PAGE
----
Working from Home — The Good, The Bad, and The Ugly


Working from home is fantastic. You get to work from home, after all!

But it does present some challenges, especially when you’re used to working in an office environment with coworkers around you and things like water coolers and copiers right at your fingertips.

So, what’s the good, the bad, and the ugly about working from home? Let’s look at some of the most interesting aspects of remote working, starting with why you might consider it and then going into the aspects that make this work style so unique!

Working from home is excellent for your mental health. It allows you to get away from those office politics. You can work on a more flexible schedule.

Many people who changed working in the office setup to working from home say that working in their PJs increases their productivity. I agree because being comfortable helps me stay relaxed, which is key to staying focused.

Also, fewer distractions (unless you count cats as a distraction) help you focus on your job.

When you work from home, you have to motivate yourself because no one will tell you what time to go home or when it’s time for lunch.

You have full control over your schedule, which can be a blessing and a curse depending on how disciplined and focused you stay and get things done on time.

The time saved on commuting is significant — it used to take me 2 hours a day to get from my house in the suburbs to the office in the city center. I don’t miss those terrible traffic jams!

Another advantage of working from home is taking breaks whenever you want. It’s much easier to get up and walk away from your desk if you need a breather than working in an office with coworkers who may judge you for leaving early or taking long breaks during work hours.

If working from home sounds like something that would be good for your mental health, I highly recommend looking into it! However, please keep reading to find out about some of its downsides!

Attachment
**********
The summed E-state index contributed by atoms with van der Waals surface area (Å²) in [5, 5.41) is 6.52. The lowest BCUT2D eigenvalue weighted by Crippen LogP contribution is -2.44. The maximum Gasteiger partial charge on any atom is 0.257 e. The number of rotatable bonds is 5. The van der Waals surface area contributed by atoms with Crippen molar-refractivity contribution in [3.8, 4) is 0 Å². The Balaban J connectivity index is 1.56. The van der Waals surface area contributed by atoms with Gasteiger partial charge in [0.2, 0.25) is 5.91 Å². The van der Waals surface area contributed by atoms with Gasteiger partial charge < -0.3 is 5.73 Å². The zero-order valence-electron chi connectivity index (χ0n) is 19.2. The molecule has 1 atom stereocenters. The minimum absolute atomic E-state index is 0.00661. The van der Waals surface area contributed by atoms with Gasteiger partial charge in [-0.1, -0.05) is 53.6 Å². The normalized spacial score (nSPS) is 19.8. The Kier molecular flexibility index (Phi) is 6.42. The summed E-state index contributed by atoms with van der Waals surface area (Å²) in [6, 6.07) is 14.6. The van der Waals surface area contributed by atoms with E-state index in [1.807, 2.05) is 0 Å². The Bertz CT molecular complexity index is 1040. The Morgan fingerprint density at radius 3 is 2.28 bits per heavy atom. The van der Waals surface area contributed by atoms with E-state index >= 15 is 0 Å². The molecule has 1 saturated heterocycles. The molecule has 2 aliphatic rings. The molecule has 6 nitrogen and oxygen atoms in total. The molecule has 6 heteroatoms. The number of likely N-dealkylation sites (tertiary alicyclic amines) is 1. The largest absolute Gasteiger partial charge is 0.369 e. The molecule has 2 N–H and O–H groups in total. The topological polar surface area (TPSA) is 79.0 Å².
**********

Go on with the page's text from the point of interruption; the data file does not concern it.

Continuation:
All jokes aside, working from home isn’t all bad. However, it can cause distractions.

If you are working from home during a quiet time at work, that may be okay. However, if you have kids or pets or anything going on in your house, it can become a distraction very quickly. So, when working from home, make sure to find a place where you will not be distracted.

If you don’t know how to balance working from home with your personal life and business life, then you will have issues.

If you’re more sociable, you may feel lonely and isolated when working from home.

Some of my friends and colleagues who have returned to an office — even in a limited capacity — have told me that returning made them realize how isolated they had become during the pandemic and the burden of stress they had been carrying, even if they faced no job threat or health risk.

Though working from home has its perks, it’s not always enjoyable. After I’d worked at home for a while, I was utterly burned out. There were times when I would work at night (just because it was quiet) only to wake up early in the morning exhausted with zero motivation to even get out of bed.

I also had no separation between work time and playtime, leading to a whole slew of problems.

Fitness fell by the wayside when working out at lunch became too much of a hassle.

It took me a while to realize I had a problem with procrastination, but when I did, it became much easier to set goals for myself, create regular schedules and stick to them. After all, that’s what separates professional people from amateurs, right?

Learning how to work from home is not easy for everyone.

It takes hard work, focus, and drive. It requires you to get out of your comfort zone and move toward where you want to be in life.

So make sure you’re up for it before you decide to take on a project at home.

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